Conducting surveys on a tablet works well, but if that’s not an option, consider using a traditional paper questionnaire. Interviewing people on camera can be outrageously successful during debriefing sessions, though getting people to talk on camera can be challenging. In addition, this approach requires a substantial budget, as you would need to hire a team to help produce the footage and handle all the editing.

Keep your questionnaires short — people should be able to complete them in only about five to ten minutes. Long surveys do not work in the field. After all, this isn’t a focus group.

Be forewarned that sometimes the feedback you receive will be brutally honest. While learning your business’s shortcomings might be discouraging at first, this information also empowers you to make changes that will help you grow in the long run.

Finally, if you really want to get some honest feedback, hire a company that provides secret shopper services. They can provide an outside perspective and detailed report on your team, process, presentation, service, and much more.

Commonly Overlooked KPIs

A number of other KPIs shouldn’t be overlooked, as well. For instance, how did the event affect team performance? Did it improve morale and create a better company culture? 

In the process of running the event, you might also gain valuable insights about your team. How would you describe members’ attitudes, attentiveness, professionalism, willingness to learn, and ability to take initiative? Did anyone demonstrate unforeseen leadership skills or another new talent? These are all legitimate KPIs.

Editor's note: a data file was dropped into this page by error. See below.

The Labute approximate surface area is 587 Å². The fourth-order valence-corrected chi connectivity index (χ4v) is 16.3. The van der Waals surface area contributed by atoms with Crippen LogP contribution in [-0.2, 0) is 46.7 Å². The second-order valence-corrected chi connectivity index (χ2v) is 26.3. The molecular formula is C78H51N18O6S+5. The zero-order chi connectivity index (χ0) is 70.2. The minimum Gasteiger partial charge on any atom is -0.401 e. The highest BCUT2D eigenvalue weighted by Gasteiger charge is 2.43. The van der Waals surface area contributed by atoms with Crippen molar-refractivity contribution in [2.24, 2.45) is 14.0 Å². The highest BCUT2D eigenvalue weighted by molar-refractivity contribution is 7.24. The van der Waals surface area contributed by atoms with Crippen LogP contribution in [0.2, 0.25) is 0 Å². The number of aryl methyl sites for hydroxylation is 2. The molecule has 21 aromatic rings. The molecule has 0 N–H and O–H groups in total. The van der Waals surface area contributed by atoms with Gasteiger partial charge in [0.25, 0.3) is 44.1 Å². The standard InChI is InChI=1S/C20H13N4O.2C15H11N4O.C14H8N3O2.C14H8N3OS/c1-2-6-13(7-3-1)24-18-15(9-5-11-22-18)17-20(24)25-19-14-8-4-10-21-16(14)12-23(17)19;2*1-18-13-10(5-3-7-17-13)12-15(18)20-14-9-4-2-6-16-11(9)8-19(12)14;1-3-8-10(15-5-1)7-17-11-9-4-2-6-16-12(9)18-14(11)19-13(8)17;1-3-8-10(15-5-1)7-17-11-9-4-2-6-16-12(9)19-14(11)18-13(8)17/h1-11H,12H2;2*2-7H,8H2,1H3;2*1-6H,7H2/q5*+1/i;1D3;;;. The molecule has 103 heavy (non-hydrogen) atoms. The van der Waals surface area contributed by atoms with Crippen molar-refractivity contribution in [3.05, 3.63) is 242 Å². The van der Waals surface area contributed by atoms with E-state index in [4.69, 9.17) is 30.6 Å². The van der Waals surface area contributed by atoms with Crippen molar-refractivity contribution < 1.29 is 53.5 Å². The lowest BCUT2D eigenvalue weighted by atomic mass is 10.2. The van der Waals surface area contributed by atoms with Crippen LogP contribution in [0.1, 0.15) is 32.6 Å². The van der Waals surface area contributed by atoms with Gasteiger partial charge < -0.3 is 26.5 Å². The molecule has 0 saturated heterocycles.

In addition, don’t forget to ask your team for their feedback about the campaign. Not only can they offer some great insights, but this also makes them feel empowered. Demonstrating that you respect their opinion or trust them in this manner builds their confidence and is great for team chemistry.

Comparing Outcomes to KPIs

To evaluate the effectiveness of your events, take your initial goals and compare them to the campaign’s actual outcomes. Did the campaign meet your objectives? For example, was everything done under budget? Did you hit your daily impression quota? 

To consider an event successful, you don’t necessarily need to see robust increases across the board on all measures. When gauging the effectiveness of your campaign, keep what you are selling in mind. For example, if your home improvement business only gets a few leads from an event, but lands a $25,000 or $50,000 job, that could be deemed successful.

If your events appear to be underperforming, don’t simply give up. I’m not suggesting you keep your head in the sand, but don’t make knee-jerk decisions. First, ask questions, acknowledge any issues, and brainstorm possible solutions. How can you fix the problem? After making the necessary revisions, you’ll be more prepared the next time you head out into the field. 

Help Your Business Grow

Holding brand activation events, as well as measuring their success, can either be done internally or externally. If your staff isn’t already qualified to take advantage of these exciting growth opportunities, professional agencies can help guide you. 

By planning, executing, and measuring the effectiveness of your event marketing efforts, they can help you ensure a positive return on investment.

About the author


Ray Sheehan

Ray Sheehan has a background in strategic planning, marketing, event management, and advertising and has helped the company expand from one city to over twenty states. In 2020, he launched the G.I.F.T Program as part of Old City Media. Ray is recognized as a leader and an innovative thinker in the special events industry.